Delays in COVID-19 vaccine distribution caused by severe weather have resulted in a flurry of rescheduled appointments at the community vaccine site at Blackhawk Technical College.
Delayed shipments and technical errors in the clinic’s data reporting system have caused Rock County to report meager day-to-day increases in vaccine administration, said Kelsey Cordova, public health supervisor.
Fewer than 200 first doses of vaccine were reported administered between Monday and Wednesday in Rock County, according to state data.
That’s lower than what the community clinic is supposed to administer each day.
The issue of low dose increases is two-fold, Cordova said.
The BTC clinic has had technical issues in adding its vaccine data to the state immunization registry, which is where the county collects its data, Cordova said.
Doses administered at the clinic since Saturday have not been properly accounted for in the database, she said.
Also, delays in vaccine distribution forced the clinic to cancel first-dose vaccine appointments Tuesday and Wednesday, Cordova said.
Officials running the vaccine clinic learned early this week that the clinic would not receive its allotment of doses by Tuesday, she said. The clinic operates Tuesday through Saturday each week.
The clinic receives doses straight from the federal government, which has experienced nationwide distribution delays because of winter storms across the country.
In addition to new vaccine appointments, the BTC site was slated to administer second doses to the 900 people who received first doses at a site run by the National Guard in January. That means the BTC clinic was supposed to give a total of 1,900 doses this week, Cordova said.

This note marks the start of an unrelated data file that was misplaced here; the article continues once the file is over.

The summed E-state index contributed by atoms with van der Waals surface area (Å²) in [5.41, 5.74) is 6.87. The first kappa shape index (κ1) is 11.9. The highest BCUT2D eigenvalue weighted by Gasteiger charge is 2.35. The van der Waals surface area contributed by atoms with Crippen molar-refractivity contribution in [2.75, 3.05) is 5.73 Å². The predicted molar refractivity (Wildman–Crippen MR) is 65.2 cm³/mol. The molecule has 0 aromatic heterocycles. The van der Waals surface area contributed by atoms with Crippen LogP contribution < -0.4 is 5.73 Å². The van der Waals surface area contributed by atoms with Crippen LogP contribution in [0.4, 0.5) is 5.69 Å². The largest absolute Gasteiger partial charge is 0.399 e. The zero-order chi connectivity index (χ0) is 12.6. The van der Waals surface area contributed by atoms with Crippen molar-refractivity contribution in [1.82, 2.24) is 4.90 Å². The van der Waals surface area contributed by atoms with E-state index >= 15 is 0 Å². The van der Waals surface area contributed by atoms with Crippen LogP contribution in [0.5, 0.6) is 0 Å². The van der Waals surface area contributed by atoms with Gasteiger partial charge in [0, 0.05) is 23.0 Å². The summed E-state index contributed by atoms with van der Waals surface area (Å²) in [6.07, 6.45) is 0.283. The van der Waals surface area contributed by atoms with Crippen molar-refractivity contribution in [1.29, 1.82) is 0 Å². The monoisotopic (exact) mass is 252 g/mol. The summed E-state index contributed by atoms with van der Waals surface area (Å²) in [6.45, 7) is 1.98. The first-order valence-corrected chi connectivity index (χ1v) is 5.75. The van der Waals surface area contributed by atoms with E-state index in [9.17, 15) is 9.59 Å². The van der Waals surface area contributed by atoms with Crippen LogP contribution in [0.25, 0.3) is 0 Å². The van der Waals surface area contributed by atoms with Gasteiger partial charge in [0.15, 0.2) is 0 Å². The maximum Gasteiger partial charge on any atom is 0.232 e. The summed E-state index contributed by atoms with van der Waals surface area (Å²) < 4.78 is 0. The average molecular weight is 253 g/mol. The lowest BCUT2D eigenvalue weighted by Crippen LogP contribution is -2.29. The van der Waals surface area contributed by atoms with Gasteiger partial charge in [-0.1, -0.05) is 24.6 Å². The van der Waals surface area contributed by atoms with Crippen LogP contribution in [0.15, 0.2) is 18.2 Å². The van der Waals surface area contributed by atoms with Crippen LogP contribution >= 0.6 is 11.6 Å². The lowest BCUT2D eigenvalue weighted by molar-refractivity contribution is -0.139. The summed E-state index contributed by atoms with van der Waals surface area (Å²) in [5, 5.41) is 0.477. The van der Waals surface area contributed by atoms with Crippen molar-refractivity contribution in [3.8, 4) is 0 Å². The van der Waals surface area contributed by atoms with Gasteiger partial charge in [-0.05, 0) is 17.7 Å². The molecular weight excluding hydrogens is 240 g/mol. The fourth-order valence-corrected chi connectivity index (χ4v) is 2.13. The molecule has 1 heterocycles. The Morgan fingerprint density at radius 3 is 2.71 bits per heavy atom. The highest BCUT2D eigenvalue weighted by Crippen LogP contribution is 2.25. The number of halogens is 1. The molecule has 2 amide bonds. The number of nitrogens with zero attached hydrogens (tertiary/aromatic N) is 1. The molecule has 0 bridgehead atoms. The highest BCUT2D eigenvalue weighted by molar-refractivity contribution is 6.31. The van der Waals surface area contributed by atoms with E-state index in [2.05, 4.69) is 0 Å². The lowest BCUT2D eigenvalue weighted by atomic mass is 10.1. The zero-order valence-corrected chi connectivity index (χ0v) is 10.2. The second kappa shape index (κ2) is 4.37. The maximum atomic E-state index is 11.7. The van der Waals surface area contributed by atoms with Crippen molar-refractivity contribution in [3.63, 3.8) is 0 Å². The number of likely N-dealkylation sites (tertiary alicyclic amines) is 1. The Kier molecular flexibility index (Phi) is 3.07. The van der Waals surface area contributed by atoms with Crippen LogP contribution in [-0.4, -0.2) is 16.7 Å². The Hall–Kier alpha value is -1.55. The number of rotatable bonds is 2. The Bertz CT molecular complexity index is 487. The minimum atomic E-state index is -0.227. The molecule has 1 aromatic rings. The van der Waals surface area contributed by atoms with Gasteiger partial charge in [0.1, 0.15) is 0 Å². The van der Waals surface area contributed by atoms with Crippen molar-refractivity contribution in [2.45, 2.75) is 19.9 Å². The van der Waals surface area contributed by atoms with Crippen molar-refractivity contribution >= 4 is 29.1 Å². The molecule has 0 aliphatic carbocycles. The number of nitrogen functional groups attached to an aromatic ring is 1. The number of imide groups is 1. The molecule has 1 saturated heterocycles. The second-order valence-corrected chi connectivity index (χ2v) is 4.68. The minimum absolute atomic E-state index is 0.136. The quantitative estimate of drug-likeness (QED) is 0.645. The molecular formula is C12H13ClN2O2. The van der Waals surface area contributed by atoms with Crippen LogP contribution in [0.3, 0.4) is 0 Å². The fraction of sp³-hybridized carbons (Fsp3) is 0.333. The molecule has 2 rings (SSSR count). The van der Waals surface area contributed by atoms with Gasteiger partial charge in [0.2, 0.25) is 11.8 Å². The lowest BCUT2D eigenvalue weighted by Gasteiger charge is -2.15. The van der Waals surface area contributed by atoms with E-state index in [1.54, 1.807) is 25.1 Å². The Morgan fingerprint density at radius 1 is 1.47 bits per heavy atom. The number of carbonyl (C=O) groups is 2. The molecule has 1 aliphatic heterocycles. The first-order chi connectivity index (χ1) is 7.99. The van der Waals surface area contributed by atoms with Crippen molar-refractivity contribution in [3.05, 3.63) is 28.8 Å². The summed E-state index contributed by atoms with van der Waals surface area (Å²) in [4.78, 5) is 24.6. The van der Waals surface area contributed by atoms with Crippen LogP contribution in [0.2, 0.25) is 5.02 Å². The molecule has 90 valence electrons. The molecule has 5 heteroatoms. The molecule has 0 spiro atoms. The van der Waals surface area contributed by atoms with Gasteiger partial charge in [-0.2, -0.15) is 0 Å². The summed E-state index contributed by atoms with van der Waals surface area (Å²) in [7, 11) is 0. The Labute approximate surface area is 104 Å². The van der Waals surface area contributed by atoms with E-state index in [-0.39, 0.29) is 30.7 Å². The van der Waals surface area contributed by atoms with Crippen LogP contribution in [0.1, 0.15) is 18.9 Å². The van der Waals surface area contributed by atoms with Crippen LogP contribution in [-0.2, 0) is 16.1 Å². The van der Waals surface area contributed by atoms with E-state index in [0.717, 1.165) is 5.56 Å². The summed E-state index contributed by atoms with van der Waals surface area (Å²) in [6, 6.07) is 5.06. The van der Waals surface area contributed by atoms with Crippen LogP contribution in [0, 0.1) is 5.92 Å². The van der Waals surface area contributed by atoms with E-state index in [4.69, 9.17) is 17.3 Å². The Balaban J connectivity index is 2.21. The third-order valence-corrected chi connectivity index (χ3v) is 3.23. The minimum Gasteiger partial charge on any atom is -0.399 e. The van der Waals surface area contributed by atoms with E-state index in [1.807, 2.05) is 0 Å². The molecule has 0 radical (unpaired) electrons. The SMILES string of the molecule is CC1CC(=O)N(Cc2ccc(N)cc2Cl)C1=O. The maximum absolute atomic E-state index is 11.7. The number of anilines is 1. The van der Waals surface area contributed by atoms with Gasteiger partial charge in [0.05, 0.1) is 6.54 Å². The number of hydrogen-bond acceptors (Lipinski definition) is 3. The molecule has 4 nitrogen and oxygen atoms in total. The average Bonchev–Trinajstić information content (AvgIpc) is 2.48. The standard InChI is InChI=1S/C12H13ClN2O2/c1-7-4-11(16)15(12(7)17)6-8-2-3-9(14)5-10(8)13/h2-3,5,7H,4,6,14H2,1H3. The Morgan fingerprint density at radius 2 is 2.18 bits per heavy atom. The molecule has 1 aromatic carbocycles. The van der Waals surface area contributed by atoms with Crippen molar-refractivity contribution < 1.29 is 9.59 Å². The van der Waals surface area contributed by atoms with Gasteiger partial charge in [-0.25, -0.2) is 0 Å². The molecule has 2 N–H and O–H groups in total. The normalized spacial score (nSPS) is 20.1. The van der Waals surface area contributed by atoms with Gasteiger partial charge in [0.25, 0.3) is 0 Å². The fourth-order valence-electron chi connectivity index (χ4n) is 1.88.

Clinic officials were able to borrow doses from the state to prevent delaying second doses, but first-dose appointments for Tuesday and Wednesday were canceled, Cordova said.
The clinic has since received its weekly allotment and was able to give the state the vaccine it owed, Cordova said.
She said people whose appointments were rescheduled have been contacted for new appointments.
As of Wednesday, 24,078—or 14.7%—of Rock County residents have received at least one dose of vaccine, according to state data.
About half of those people have received both necessary doses of vaccine.
So far, 47.9% of the county’s 65-and-older population have received at least one dose of vaccine. Current vaccine efforts are focused on vaccinating the state’s seniors.
COVID-19 activity has improved in the county in recent weeks, and active cases dropped to 208 Wednesday, the lowest since Aug. 29, according to county data.
But that activity is still much higher than last spring and higher than public officials have said they want to see.
Severe cases of COVID-19 persist. Three new deaths were reported Wednesday, bringing the total to 156. Rock County was tied with Jefferson County for most new deaths reported Wednesday across the state.
As of Tuesday, seven people were hospitalized in Rock County for COVID-19.